Introduced at Sea Otter, OneUp’s new pedals are getting official. Split into two different models, OneUp has a little something for everyone. Whether you’re looking for the high end aluminum version with an advanced bearing design or something a little more affordable, each offer the same platform size, same weight, and the ability to replace the pins. The biggest difference between the two seems to be the bearing structure, materials, and thickness of the platform…

Starting with the aluminum pedal, the 115 x 105 x 12mm pedal is the thinnest of the two with a 12mm center section that thins to 8mm at the edge. Clearly, that means the pedal has a slightly convex shape, rather than concave which OneUp feels is the better option for grip and natural fit to the arch of your midfoot. Equipped with 10 hexagonal steel pins per side, the pins thread in from the opposite side to make replacing them easier after repeated rock strikes.

Inside the pedal is a proprietary axle system that includes a built in bearing extractor and a cassette tool lock ring for easy service. As evidenced by the large cylindrical housing, the pedal has a massive sealed bearing by the crank along with three smaller sealed bearings out towards the end of the pedal. Completely serviceable, OneUp will have rebuild kits available should you need them in the future.

Made from 6061-T6 aluminum for the body with a chromoly steel axle, the 355g pedals come in black, green, or grey for $125. Black is shipping now, with the other colors coming soon.

The real standout though, might be their composite pedal which offers the same platform, shape, and pin placement – only the body is 18mm thick at the center tapering to 13mm at the edges. The pedal also uses a cartridge bearing and DU bushing combination without the advanced axle set up as the aluminum pedal to keep costs down. The takeaway though is a 355g nylon composite pedal with a chromoly steel axle for just $48 which seems like a pretty good deal.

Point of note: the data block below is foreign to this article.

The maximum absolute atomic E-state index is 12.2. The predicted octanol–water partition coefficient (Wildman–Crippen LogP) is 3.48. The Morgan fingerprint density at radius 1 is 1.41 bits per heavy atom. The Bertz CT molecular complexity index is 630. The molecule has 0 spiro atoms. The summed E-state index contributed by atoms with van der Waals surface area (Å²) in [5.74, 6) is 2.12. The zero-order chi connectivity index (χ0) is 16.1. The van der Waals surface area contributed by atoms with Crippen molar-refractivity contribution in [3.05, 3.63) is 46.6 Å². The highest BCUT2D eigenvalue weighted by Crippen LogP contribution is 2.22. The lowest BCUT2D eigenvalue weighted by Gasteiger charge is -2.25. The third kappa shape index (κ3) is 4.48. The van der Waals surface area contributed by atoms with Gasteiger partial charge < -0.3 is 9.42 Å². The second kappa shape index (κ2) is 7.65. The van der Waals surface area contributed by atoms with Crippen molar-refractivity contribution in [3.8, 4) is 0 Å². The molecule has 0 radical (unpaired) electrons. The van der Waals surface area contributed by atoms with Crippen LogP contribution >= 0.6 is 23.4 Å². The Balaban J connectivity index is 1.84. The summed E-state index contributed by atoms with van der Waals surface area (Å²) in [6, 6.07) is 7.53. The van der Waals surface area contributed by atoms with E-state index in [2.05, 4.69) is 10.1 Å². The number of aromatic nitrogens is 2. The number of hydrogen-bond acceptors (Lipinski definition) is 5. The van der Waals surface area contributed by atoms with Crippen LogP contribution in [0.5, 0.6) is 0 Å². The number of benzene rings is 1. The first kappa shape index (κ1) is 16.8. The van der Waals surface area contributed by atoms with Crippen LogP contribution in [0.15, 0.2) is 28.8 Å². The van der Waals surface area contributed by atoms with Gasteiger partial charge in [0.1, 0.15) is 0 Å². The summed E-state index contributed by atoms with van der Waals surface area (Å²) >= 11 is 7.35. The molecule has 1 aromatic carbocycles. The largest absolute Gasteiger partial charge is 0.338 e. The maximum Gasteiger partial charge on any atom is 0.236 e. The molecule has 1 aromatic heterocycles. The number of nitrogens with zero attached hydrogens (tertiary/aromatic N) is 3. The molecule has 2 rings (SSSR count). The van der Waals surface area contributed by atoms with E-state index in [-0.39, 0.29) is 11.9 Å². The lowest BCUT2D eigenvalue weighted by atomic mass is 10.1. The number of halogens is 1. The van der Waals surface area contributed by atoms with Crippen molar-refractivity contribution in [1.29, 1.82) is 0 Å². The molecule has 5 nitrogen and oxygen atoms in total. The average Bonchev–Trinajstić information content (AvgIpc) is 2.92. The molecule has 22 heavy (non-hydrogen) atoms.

Rebuild kits will also be available for the composite pedal as well as replacement pins and pin height adjustment kits for both pedals that are coming soon.


  1. This pedal seems to integrate design elements from a variety of premium pedals. The podium for sure, but the convex rather than concave profile is something that I have only seen on Canfield Bros. pedals in the past.

  2. Awesome, a big slidey thing in the middle of the pedal.
    Makes perfect sense.
    Ahh it fits in the part of your foot that shouldn’t have pressure on it, and even forces your foot into a bad position.
    how the hell did this reach production.

    • Ever look at how a shoe bends when pressure is put on the sole?

      Yes, concave designs make no sense.

      We congratulate you on your escape from marketing brainwashing.

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